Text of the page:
To understand how burnout arises, imagine a young chef. At the restaurant where she works, Bistro Med, older chefs are retiring faster than new ones can be trained, and the customer base is growing, which means she has to cook more food in less time without compromising quality. This tall order is made taller by various ancillary tasks on her plate: bussing tables, washing dishes, coordinating with other chefs so orders aren’t missed, even calling the credit-card company when cards get declined.
Then the owners announce that to get paid for her work, this chef must document everything she cooks in an electronic record. The requirement sounds reasonable at first but proves to be a hassle of bewildering proportions. She can practically make eggs Benedict in her sleep, but enter “egg” into the computer system? Good luck. There are separate entries for white and brown eggs; egg whites, yolks, or both; cage-free and non-cage-free; small, medium, large, and jumbo. To log every ingredient, she ends up spending more time documenting her preparation than actually preparing the dish. And all the while, the owners are pressuring her to produce more and produce faster.
It wouldn’t be surprising if, at some point, the chef decided to quit. Or maybe she doesn’t quit—after all, she spent all those years in training—but her declining morale inevitably affects the quality of her work.
In medicine, burned-out doctors are more likely to make medical errors, work less efficiently, and refer their patients to other providers, increasing the overall complexity (and with it, the cost) of care. They’re also at high risk of attrition: A survey of nearly 7,000 U.S. physicians, published last year in the Mayo Clinic Proceedings, reported that one in 50 planned to leave medicine altogether in the next two years, while one in five planned to reduce clinical hours over the next year. Physicians who self-identified as burned out were more likely to follow through on their plans to quit.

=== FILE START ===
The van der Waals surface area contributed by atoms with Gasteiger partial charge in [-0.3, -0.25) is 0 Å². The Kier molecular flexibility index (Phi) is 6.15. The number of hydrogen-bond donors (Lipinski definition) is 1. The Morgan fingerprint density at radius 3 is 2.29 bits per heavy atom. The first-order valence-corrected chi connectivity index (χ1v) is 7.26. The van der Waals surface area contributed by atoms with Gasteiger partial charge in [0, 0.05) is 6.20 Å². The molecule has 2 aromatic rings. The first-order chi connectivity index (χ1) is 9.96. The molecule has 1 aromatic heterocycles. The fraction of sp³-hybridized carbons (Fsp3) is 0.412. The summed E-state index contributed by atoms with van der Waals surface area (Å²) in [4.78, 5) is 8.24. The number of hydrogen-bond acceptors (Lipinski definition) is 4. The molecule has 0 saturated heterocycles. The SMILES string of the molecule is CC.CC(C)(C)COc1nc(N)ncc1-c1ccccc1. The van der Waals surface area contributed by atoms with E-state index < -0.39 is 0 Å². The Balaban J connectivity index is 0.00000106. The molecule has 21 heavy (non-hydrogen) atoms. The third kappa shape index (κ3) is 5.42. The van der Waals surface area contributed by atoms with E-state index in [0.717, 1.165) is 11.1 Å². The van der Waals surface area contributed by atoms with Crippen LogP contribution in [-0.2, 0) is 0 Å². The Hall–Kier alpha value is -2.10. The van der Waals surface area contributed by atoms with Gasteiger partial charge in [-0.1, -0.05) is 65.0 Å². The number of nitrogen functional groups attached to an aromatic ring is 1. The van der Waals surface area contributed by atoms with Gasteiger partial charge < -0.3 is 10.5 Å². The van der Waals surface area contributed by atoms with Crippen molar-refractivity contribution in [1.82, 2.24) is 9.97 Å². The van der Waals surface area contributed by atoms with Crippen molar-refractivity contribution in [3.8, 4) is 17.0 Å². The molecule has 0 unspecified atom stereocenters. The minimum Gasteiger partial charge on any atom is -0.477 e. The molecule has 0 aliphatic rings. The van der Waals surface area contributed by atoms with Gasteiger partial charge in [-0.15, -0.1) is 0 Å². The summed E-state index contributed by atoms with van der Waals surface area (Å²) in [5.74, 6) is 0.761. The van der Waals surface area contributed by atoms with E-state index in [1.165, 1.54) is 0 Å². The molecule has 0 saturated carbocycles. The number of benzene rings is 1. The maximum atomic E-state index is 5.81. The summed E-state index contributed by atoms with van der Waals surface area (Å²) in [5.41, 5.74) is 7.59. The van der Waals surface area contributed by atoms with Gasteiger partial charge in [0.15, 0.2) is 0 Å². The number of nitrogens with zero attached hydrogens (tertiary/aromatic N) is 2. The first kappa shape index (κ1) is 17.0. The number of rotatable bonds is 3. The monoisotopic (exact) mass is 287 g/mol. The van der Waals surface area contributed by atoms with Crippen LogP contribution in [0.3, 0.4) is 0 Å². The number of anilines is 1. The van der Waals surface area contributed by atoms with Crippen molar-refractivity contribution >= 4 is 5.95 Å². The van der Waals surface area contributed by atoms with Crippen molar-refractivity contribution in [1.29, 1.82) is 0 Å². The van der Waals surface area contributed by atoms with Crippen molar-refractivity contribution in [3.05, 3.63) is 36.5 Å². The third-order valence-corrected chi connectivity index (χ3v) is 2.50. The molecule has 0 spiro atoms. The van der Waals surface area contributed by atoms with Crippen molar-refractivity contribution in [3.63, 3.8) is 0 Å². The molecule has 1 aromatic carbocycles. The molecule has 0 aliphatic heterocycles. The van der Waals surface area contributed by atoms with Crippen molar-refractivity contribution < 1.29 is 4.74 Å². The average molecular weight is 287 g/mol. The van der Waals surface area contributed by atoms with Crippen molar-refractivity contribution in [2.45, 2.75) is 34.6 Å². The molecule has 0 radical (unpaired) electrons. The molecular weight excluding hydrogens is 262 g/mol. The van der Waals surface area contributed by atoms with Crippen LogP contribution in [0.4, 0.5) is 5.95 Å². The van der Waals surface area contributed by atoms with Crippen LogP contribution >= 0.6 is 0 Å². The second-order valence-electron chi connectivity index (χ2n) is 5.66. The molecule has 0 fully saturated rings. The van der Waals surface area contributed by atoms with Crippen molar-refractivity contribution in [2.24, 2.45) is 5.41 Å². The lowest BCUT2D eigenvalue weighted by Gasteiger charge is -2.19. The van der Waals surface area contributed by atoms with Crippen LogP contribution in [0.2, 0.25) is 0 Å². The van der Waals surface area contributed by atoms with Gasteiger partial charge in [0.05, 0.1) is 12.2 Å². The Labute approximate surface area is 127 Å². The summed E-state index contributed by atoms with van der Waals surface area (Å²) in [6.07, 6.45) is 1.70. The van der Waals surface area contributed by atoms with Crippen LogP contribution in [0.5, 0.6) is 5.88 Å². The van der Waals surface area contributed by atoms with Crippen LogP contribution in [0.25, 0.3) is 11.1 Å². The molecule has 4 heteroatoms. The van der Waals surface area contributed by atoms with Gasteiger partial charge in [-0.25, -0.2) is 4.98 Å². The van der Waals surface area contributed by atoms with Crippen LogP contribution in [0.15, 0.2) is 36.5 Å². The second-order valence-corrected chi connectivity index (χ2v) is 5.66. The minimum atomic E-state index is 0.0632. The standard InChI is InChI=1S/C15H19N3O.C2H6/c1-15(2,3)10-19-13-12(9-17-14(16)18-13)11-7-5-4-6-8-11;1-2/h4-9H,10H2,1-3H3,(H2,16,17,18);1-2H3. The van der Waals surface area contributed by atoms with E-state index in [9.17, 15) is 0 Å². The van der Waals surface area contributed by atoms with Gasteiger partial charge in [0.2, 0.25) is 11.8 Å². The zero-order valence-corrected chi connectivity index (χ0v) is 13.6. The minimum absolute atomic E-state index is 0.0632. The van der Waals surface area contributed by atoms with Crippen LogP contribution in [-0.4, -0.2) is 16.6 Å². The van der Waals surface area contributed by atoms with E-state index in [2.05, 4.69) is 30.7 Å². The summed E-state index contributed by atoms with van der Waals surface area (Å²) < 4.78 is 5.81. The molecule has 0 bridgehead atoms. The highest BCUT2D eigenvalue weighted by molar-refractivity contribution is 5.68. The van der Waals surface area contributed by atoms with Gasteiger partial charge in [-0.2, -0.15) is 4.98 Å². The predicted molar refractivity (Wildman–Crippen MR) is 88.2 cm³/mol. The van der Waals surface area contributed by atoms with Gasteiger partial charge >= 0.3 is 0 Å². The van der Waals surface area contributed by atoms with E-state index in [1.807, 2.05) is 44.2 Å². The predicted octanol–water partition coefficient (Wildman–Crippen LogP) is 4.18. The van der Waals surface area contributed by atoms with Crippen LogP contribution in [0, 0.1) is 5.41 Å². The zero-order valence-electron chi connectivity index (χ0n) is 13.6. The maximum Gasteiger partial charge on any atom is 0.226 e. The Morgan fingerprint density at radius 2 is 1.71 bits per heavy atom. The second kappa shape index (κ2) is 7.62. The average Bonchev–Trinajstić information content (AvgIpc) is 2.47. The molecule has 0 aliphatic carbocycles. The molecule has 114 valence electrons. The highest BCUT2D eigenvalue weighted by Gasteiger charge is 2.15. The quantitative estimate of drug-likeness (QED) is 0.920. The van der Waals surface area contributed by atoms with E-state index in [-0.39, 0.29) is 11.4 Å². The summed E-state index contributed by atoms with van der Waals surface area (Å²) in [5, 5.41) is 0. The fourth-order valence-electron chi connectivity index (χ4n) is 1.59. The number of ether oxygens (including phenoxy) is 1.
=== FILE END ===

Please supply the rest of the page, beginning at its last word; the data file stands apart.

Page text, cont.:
What makes the burnout crisis especially serious is that it is hitting us right as the gap between the supply and demand for health care is widening: A quarter of U.S. physicians are expected to retire over the next decade, while the number of older Americans, who tend to need more health care, is expected to double by 2040. While it might be tempting to point to the historically competitive rates of medical-school admissions as proof that the talent pipeline for physicians won’t run dry, there is no guarantee. Last year, for the first time in at least a decade, the volume of medical school applications dropped—by nearly 14,000, according to data from the Association of American Medical Colleges. By the association’s projections, we may be short 100,000 physicians or more by 2030.
Some are trying to address the projected deficiency by increasing the number of practicing doctors. The Resident Physician Shortage Reduction Act, legislation introduced last year in Congress, would add 15,000 residency spots over a five-year period. Certain medical schools have reduced their duration, and some residency programs are offering opportunities for earlier specialization, effectively putting trainees to work sooner. But these efforts are unlikely to be sufficient. A second strategy becomes vital: namely, improving the workflow of medicine so that physicians are empowered to do their job well and derive satisfaction from it.